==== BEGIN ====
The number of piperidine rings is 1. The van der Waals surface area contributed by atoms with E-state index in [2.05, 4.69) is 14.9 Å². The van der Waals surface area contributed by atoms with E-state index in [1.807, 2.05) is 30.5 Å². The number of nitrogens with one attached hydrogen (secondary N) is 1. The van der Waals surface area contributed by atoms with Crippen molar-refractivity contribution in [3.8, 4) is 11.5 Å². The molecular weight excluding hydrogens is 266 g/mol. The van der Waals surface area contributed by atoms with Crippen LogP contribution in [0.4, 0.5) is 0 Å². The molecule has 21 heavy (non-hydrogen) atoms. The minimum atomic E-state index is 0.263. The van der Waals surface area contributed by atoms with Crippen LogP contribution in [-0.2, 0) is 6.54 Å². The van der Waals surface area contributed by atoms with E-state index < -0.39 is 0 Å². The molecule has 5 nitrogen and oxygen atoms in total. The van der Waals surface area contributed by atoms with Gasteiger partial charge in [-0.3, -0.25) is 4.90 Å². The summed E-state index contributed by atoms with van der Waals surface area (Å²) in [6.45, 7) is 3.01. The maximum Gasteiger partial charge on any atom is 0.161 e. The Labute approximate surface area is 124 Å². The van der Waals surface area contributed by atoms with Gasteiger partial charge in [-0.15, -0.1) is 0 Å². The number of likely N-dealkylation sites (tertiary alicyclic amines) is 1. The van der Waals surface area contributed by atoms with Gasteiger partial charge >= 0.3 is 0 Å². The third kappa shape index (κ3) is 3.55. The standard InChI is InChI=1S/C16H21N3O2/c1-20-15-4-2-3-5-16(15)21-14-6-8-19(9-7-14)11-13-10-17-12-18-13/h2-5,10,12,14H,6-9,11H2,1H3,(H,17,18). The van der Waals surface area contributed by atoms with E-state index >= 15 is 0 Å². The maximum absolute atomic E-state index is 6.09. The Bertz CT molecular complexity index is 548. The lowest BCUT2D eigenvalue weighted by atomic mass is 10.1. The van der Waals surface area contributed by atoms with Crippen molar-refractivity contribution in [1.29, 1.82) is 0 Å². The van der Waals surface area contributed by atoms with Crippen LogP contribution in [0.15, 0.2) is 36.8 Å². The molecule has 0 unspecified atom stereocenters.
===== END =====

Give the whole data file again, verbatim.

The number of piperidine rings is 1. The van der Waals surface area contributed by atoms with E-state index in [2.05, 4.69) is 14.9 Å². The van der Waals surface area contributed by atoms with E-state index in [1.807, 2.05) is 30.5 Å². The number of nitrogens with one attached hydrogen (secondary N) is 1. The van der Waals surface area contributed by atoms with Crippen molar-refractivity contribution in [3.8, 4) is 11.5 Å². The molecular weight excluding hydrogens is 266 g/mol. The van der Waals surface area contributed by atoms with Crippen LogP contribution in [0.4, 0.5) is 0 Å². The molecule has 21 heavy (non-hydrogen) atoms. The minimum atomic E-state index is 0.263. The van der Waals surface area contributed by atoms with Crippen LogP contribution in [-0.2, 0) is 6.54 Å². The van der Waals surface area contributed by atoms with E-state index < -0.39 is 0 Å². The molecule has 5 nitrogen and oxygen atoms in total. The van der Waals surface area contributed by atoms with Gasteiger partial charge in [-0.3, -0.25) is 4.90 Å². The summed E-state index contributed by atoms with van der Waals surface area (Å²) in [6.45, 7) is 3.01. The maximum Gasteiger partial charge on any atom is 0.161 e. The Labute approximate surface area is 124 Å². The van der Waals surface area contributed by atoms with Gasteiger partial charge in [-0.15, -0.1) is 0 Å². The number of likely N-dealkylation sites (tertiary alicyclic amines) is 1. The van der Waals surface area contributed by atoms with Gasteiger partial charge >= 0.3 is 0 Å². The third kappa shape index (κ3) is 3.55. The standard InChI is InChI=1S/C16H21N3O2/c1-20-15-4-2-3-5-16(15)21-14-6-8-19(9-7-14)11-13-10-17-12-18-13/h2-5,10,12,14H,6-9,11H2,1H3,(H,17,18). The van der Waals surface area contributed by atoms with E-state index >= 15 is 0 Å². The maximum absolute atomic E-state index is 6.09. The Bertz CT molecular complexity index is 548. The lowest BCUT2D eigenvalue weighted by atomic mass is 10.1. The van der Waals surface area contributed by atoms with Crippen molar-refractivity contribution in [1.29, 1.82) is 0 Å². The van der Waals surface area contributed by atoms with Crippen LogP contribution in [0.15, 0.2) is 36.8 Å². The molecule has 0 unspecified atom stereocenters.